|Birth Day:||June 21, 1967|
|Birth Place:||San Kamphaeng District, Thailand, Thailand|
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Yingluck Shinawatra is the youngest of nine children of Loet Shinawatra and Yindi Ramingwong. Her father was a businessman and member of parliament for Chiang Mai. Her paternal family is of Hakka Chinese origin, descending from Seng Saekhu (her great-grandfather) who immigrated from Meizhou, Guangdong, to Siam in the 1860s, becoming a tax farmer in Chiang Mai. On her maternal side, she is a descendant of the former royal family of Chiang Mai through her grandmother, Princess Chanthip na Chiangmai (great-great-granddaughter of Prince Thammalangka who ruled Chiang Mai in the early-19th century). Yingluck grew up in Chiang Mai and attended Regina Coeli College, a private girls' school, for the lower secondary level, followed by Yupparaj College, a co-educational school, at the upper secondary level. She graduated with a BA degree from the Faculty of Political Science and Public Administration, at Chiang Mai University in 1988 and received a MPA degree (specialisation in Management Information Systems) from Kentucky State University in 1991.
Yingluck began her career as a sales and marketing intern in 1993 at Shinawatra Directories Co., Ltd., a telephone directory business founded by AT&T International. She later became the director of procurement and the director of operations. In 1994, she became the general manager of Rainbow Media, a subsidiary of International Broadcasting Corporation (which later became TrueVisions). She left as Deputy CEO of IBC in 2002, and became the CEO of Advanced Info Service (AIS), Thailand's largest mobile phone operator. After the sale of Shin Corporation (the parent company of AIS) to Temasek Holdings, Yingluck resigned from AIS, but remained Managing Director of SC Asset Co Ltd, the Shinawatra family property development company. She was investigated by Thailand's Securities and Exchange Commission regarding possible insider trading after she sold shares of her AIS stock for a profit prior to the sale of the Shin Corporation to Temasek Holdings. However, no charges were filed. Yingluck Shinawatra is also a committee member and secretary of the Thaicom Foundation.
Yingluck received 0.68 percent of Shin Corp shares out of the 46.87 percent that Thaksin Shinawatra and his then-wife held in 1999. The military junta-appointed Assets Examination Committee charged that Yingluck made up false transactions and that "there were no real payments for each Ample Rich Co., Ltd shares sold" and "the transactions were made at a cost basis of par value in order to avoid income taxes, and all the dividends paid out by Shin to those people were transferred to [her sister-in-law] Potjaman's bank accounts". However, the AEC did not pursue a case against her. Yingluck, in response, claimed that "her family has been a victim of political persecution".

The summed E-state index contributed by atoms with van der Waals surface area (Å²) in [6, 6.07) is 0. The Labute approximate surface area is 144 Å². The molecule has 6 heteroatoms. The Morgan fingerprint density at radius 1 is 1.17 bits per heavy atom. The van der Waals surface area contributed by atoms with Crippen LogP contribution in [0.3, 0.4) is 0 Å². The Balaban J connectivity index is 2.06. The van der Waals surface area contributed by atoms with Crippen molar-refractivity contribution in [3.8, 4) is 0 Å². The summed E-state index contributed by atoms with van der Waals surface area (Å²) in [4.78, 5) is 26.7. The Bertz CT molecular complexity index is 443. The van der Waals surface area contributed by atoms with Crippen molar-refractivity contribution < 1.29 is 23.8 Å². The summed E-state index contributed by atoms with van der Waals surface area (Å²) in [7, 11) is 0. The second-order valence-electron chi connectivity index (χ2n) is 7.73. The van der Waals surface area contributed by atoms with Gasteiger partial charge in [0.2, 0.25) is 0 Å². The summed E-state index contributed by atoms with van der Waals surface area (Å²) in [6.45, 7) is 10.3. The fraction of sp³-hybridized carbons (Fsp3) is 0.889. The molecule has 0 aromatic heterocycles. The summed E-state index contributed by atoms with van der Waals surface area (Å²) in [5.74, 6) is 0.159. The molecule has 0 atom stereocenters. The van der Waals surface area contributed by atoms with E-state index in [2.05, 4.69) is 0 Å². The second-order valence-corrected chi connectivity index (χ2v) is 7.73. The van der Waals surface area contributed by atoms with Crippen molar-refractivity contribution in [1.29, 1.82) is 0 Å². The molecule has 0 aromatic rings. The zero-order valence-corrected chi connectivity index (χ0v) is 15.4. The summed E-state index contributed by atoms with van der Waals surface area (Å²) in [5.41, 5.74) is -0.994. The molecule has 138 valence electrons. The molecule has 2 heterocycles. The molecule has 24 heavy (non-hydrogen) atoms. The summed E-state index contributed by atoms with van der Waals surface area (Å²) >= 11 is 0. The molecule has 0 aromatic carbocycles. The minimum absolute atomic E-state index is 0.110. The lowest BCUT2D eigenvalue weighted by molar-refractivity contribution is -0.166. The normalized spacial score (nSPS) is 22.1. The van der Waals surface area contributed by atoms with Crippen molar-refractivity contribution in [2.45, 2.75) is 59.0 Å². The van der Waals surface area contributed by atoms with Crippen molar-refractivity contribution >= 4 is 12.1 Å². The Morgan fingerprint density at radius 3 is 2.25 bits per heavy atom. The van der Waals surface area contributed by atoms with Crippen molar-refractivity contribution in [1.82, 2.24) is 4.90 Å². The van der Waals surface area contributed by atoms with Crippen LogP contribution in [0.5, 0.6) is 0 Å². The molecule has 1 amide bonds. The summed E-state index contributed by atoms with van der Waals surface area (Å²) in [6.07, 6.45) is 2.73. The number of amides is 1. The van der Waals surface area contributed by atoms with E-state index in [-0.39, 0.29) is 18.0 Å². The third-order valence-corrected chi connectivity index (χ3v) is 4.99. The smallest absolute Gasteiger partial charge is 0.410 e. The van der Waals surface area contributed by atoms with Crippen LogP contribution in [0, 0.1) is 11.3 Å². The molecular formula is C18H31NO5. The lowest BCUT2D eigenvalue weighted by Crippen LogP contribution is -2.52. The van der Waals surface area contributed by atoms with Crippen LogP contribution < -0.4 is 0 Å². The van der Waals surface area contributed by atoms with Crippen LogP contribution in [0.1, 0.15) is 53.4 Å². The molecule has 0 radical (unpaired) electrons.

Exit polls indicated a landslide victory, with Pheu Thai projected to win as many as 310 seats in the 500-seat parliament. However, the official result was 265 seats and 47 percent of the vote for Pheu Thai, with a 75.03 percent election turnout rate. There were 3 million invalid ballots; the large number was cited as the cause for the difference between the exit poll results and the official count. It was only the 2nd time in Thai history that a single party won more than half of the seats in parliament; the first time was in 2005 with Thaksin's own Thai Rak Thai Party.
Based on the 2007 Thai constitution, public officials can be charged and imprisoned for abuse of power and negligence, even without proof of corruption.
After the governing People's Power party was dissolved and its executive board was banned from political activity for five years by the Constitutional Court on 2 December 2008, the former People's Power Party MPs formed the Pheu Thai Party. Yingluck was asked to become the party's leader, but she declined, saying that she had no desire to be prime minister and wanted to concentrate on business. Yongyuth Wichaidit became the leader of the party.
Yingluck's bank account was among 86 accounts that the Abhisit government accused of being used to finance the Red Shirt protesters during their demonstrations in 2010. Abhisit accused the Red Shirts of trying to overthrow the monarchy, something they denied. However, the government did not pursue any legal action against her. The Department for Special Investigation found that from 28 April 2009 to May 2010, 150 million baht was deposited into one of her accounts while 166 million baht was withdrawn. On 28 April 2010 alone, 144 million baht was withdrawn.
Yongyuth had stated his intention of resigning as party leader in late 2010. Speculation about a snap election in early 2011 heightened internal debate over the party leadership. The front runners were Yingluck and Mingkwan Sangsuwan, who had led the opposition in an unsuccessful motion of no confidence against the Democrat Party-led coalition government. As late as 28 January 2011, Yingluck continued to rule out the party leadership, repeating that she wanted to focus on business. However, she was endorsed by veteran politician Chalerm Yubamrung.